The Australian Prime Minister apologized to the Aboriginal population for Stolen Generations on 13 February (Lewis 2008). Stolen Generation, roughly, can be defined as the forcible removal of Aboriginal children from their families and homes (Victorian Aboriginal Legal Service Fact Sheets 2003). Some people resolutely oppose apology. They believe that since Stolen Generation is not the directly responsible, apology is not necessary (Kanck 2000). However, we argue that Stolen Generation was cultural fenocide, violotion of basic rights damage of health and it affects from past to present day. The goverment absolutely should appologize for the damage they have done. The purpose of this essay is to argue whether the current Australian Government should officially apologize to the Aboriginal people for the past wrongs.
For one thing, the Stolen Generation was associated with violation Aboriginal rights. The Aboriginal children, who should have been taken good care and enjoyed the love from their families.
Instead they were separated from the places they belong and were moved to foster families and institutions. When the non-Aboriginal children were playing and enjoying their childhoods. Instead, separated children were subjected to work. Furthermore, the Government responded to complaints and resistance of separation either by coercion, force or ignore. The Government refused to return their children, although these children were not orphaned and their parents wanted them, as well (Wilson 1997). Obviously, Aboriginal rights failed to be respected during separation when all of these rights have been enjoyed by all other Australians.
As a result of separation practice, health problem have been created. It is particular true; children suffered ill-treatment from non-Aboriginal strangers and sexually assaulted, abused were also frequent during the separation. It is damage for their health that faced with physiological and physical abuse. Aboriginal and Torres Strait Islander CommissionÃÂs recent research has shown that ÃÂthe practices of removing Aboriginal children from their families and communities had directly affected one in ten Aboriginal Australians. The Royal Commission Inquiry into Aboriginal Deaths in custody found that some 50 percent of those who died in custody had been separated as children.ÃÂ(Wilson 1997)ÃÂWhat is the one common thing that affects everybody that has been through removal?ÃÂÃÂI suppose loss of identity.ÃÂ(Wilson 1997, p.39)The Aboriginal children, after being taken away from their own land and moved to places where they did not belong and where the, they grew up away from families, communities. They have lost contact with their own language and culture. As a result of these polices, their identity as an Aboriginal person and identity had been destroyed (Victorian Aboriginal Legal Service Fact Sheets 2003). It is really hurts to think about that you grow up but you don not know who you are and those who also belong in your land can not even remember or were told you existed there.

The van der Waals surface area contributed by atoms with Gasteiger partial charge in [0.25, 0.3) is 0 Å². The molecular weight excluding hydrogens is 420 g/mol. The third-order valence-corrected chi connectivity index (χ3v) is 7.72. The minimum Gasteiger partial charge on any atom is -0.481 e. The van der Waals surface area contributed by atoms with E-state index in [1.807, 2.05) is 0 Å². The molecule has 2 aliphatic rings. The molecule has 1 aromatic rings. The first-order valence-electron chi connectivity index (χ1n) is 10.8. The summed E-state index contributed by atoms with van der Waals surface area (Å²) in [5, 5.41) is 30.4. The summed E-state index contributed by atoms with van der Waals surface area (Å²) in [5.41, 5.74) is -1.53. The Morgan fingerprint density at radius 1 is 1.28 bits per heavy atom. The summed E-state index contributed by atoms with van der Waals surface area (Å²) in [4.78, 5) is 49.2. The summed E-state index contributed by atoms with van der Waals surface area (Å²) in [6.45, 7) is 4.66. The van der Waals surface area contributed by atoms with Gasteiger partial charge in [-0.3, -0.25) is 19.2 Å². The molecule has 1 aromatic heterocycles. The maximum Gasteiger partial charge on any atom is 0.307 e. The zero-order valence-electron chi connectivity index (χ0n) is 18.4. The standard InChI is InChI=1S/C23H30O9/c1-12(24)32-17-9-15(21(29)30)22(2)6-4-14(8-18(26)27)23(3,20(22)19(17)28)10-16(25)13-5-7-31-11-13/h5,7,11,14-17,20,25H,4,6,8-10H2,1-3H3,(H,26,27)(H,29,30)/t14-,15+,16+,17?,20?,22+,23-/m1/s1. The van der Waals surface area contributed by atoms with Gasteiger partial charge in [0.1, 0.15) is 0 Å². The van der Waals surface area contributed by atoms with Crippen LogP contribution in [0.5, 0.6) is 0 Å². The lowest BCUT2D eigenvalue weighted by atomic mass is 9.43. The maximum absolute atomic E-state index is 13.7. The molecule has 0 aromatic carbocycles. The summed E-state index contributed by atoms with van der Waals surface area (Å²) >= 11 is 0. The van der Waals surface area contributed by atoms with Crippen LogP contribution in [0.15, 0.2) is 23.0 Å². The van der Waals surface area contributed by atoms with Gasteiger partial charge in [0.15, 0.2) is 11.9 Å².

Apart from the damage in the past, the impacts of forcible removal are still being felt deeply today. Although removed people have died, the irreparable harm caused by mental and physical trauma still exists and may be continuing passed from one generation to the next. For instance, when the separated children become adults, they had ability to looking for their families and communities. Unfortunately, one of the serious consequences of forcible removal is unknowing who their family is and fear of incest may be caused. This fear may prevent them from having children, in turn affects the children of the children, resulting in a continuing cycle (Wilson 1997, p.168).
However, somebody still hold an opinion for not apologizing. They believe that it is not necessary to say ÃÂsorryÃÂ for something they did not do directly. `We didn't inflict the harm' they argued and claim that if you say ÃÂsorryÃÂ means that you are admitting some guilt that you did. Say `Sorry' means that the damage was done to Aboriginal population was on purpose. ÃÂTo say `Sorry' acknowledges that something was not done properlyÃÂ(Kanck 2000).
In conclusion, since Stolen Generation has indeed brought Aboriginal population damage that did and do affect their life and influenced their culture, fundamental human rights and health, no matter who did this practice directly, the government should do apology to the way they have been treated with out doubt.
Reference listKanck S, 2000, Aboriginal, children, Australian Democrats, Hansard Legislative Council, view 26 April 2001, Lewis Steve, 2008, Stolen generation to see apology, Herald sun, Herald sun, view 31 January 2008, Victorian Aboriginal Legal Service Fact Sheets 2004, Stolen Generation, viewed 19 May 2004. Wilson, T 1997, In the Best Interest of the child? National Library of Australia, Canberra.